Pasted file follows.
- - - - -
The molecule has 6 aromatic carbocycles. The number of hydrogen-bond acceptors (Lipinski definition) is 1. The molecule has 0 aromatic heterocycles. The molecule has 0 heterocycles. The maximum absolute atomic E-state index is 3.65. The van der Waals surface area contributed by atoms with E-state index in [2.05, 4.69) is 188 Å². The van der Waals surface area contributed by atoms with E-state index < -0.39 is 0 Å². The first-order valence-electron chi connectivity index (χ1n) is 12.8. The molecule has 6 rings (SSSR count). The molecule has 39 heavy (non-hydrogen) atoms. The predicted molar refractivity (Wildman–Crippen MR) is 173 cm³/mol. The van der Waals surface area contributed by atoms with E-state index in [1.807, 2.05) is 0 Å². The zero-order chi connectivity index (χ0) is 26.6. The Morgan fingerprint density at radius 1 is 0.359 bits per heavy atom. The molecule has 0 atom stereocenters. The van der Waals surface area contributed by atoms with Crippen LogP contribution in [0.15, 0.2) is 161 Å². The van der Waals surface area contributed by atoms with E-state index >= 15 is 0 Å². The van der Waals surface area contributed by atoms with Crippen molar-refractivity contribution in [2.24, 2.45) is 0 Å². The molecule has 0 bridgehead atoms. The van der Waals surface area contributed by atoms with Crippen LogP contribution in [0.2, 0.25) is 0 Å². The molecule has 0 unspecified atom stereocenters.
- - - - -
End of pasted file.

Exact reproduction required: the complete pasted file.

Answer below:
The molecule has 6 aromatic carbocycles. The number of hydrogen-bond acceptors (Lipinski definition) is 1. The molecule has 0 aromatic heterocycles. The molecule has 0 heterocycles. The maximum absolute atomic E-state index is 3.65. The van der Waals surface area contributed by atoms with E-state index in [2.05, 4.69) is 188 Å². The van der Waals surface area contributed by atoms with E-state index < -0.39 is 0 Å². The first-order valence-electron chi connectivity index (χ1n) is 12.8. The molecule has 6 rings (SSSR count). The molecule has 39 heavy (non-hydrogen) atoms. The predicted molar refractivity (Wildman–Crippen MR) is 173 cm³/mol. The van der Waals surface area contributed by atoms with E-state index in [1.807, 2.05) is 0 Å². The zero-order chi connectivity index (χ0) is 26.6. The Morgan fingerprint density at radius 1 is 0.359 bits per heavy atom. The molecule has 0 atom stereocenters. The van der Waals surface area contributed by atoms with Crippen LogP contribution in [0.15, 0.2) is 161 Å². The van der Waals surface area contributed by atoms with E-state index >= 15 is 0 Å². The van der Waals surface area contributed by atoms with Crippen molar-refractivity contribution in [2.24, 2.45) is 0 Å². The molecule has 0 bridgehead atoms. The van der Waals surface area contributed by atoms with Crippen LogP contribution in [0.2, 0.25) is 0 Å². The molecule has 0 unspecified atom stereocenters.